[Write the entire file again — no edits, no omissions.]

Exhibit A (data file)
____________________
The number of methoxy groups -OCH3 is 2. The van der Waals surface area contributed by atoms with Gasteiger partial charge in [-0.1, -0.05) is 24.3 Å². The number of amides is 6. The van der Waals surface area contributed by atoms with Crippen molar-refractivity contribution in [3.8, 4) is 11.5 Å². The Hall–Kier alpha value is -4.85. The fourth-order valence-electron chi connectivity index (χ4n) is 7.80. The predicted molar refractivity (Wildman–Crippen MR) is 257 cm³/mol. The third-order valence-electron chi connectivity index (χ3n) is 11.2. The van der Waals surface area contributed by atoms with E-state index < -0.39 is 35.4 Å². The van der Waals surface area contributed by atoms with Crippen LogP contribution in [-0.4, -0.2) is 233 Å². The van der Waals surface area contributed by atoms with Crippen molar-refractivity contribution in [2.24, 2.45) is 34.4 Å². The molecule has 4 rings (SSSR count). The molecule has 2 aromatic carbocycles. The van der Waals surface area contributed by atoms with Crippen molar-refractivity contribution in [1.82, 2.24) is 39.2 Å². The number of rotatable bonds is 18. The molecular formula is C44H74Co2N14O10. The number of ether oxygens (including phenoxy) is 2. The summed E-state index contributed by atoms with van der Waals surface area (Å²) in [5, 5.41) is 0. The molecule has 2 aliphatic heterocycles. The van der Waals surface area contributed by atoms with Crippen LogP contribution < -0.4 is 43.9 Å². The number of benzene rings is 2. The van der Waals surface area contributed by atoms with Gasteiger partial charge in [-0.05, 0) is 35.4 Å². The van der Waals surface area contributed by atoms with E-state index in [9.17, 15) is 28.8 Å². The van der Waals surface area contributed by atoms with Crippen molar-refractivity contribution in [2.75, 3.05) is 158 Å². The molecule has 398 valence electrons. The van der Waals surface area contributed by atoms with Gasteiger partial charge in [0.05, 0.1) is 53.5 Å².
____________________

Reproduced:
The number of methoxy groups -OCH3 is 2. The van der Waals surface area contributed by atoms with Gasteiger partial charge in [-0.1, -0.05) is 24.3 Å². The number of amides is 6. The van der Waals surface area contributed by atoms with Crippen molar-refractivity contribution in [3.8, 4) is 11.5 Å². The Hall–Kier alpha value is -4.85. The fourth-order valence-electron chi connectivity index (χ4n) is 7.80. The predicted molar refractivity (Wildman–Crippen MR) is 257 cm³/mol. The third-order valence-electron chi connectivity index (χ3n) is 11.2. The van der Waals surface area contributed by atoms with E-state index < -0.39 is 35.4 Å². The van der Waals surface area contributed by atoms with Crippen LogP contribution in [-0.4, -0.2) is 233 Å². The van der Waals surface area contributed by atoms with Crippen molar-refractivity contribution in [2.24, 2.45) is 34.4 Å². The molecule has 4 rings (SSSR count). The molecule has 2 aromatic carbocycles. The van der Waals surface area contributed by atoms with Crippen molar-refractivity contribution in [1.82, 2.24) is 39.2 Å². The number of rotatable bonds is 18. The molecular formula is C44H74Co2N14O10. The number of ether oxygens (including phenoxy) is 2. The summed E-state index contributed by atoms with van der Waals surface area (Å²) in [5, 5.41) is 0. The molecule has 2 aliphatic heterocycles. The van der Waals surface area contributed by atoms with Crippen LogP contribution < -0.4 is 43.9 Å². The number of benzene rings is 2. The van der Waals surface area contributed by atoms with Gasteiger partial charge in [-0.05, 0) is 35.4 Å². The van der Waals surface area contributed by atoms with E-state index in [9.17, 15) is 28.8 Å². The van der Waals surface area contributed by atoms with Crippen molar-refractivity contribution in [2.75, 3.05) is 158 Å². The molecule has 398 valence electrons. The van der Waals surface area contributed by atoms with Gasteiger partial charge in [0.05, 0.1) is 53.5 Å².